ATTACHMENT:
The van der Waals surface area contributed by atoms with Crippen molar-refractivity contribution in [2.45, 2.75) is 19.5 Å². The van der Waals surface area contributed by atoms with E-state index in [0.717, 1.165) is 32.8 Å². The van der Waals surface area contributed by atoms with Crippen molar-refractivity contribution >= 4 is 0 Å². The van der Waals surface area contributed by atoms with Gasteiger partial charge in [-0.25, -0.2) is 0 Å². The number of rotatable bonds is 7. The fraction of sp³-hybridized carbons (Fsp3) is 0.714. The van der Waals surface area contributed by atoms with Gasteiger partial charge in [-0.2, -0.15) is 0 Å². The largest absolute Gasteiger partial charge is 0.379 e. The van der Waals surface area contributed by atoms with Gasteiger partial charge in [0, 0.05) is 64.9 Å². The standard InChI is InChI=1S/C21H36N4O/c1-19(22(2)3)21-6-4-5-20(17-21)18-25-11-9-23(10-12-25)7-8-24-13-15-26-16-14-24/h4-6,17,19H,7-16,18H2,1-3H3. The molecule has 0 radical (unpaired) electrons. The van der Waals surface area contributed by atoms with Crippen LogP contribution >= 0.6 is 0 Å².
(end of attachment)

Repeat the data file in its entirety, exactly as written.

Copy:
The van der Waals surface area contributed by atoms with Crippen molar-refractivity contribution in [2.45, 2.75) is 19.5 Å². The van der Waals surface area contributed by atoms with E-state index in [0.717, 1.165) is 32.8 Å². The van der Waals surface area contributed by atoms with Crippen molar-refractivity contribution >= 4 is 0 Å². The van der Waals surface area contributed by atoms with Gasteiger partial charge in [-0.25, -0.2) is 0 Å². The number of rotatable bonds is 7. The fraction of sp³-hybridized carbons (Fsp3) is 0.714. The van der Waals surface area contributed by atoms with Gasteiger partial charge in [-0.2, -0.15) is 0 Å². The largest absolute Gasteiger partial charge is 0.379 e. The van der Waals surface area contributed by atoms with Gasteiger partial charge in [0, 0.05) is 64.9 Å². The standard InChI is InChI=1S/C21H36N4O/c1-19(22(2)3)21-6-4-5-20(17-21)18-25-11-9-23(10-12-25)7-8-24-13-15-26-16-14-24/h4-6,17,19H,7-16,18H2,1-3H3. The molecule has 0 radical (unpaired) electrons. The van der Waals surface area contributed by atoms with Crippen LogP contribution >= 0.6 is 0 Å².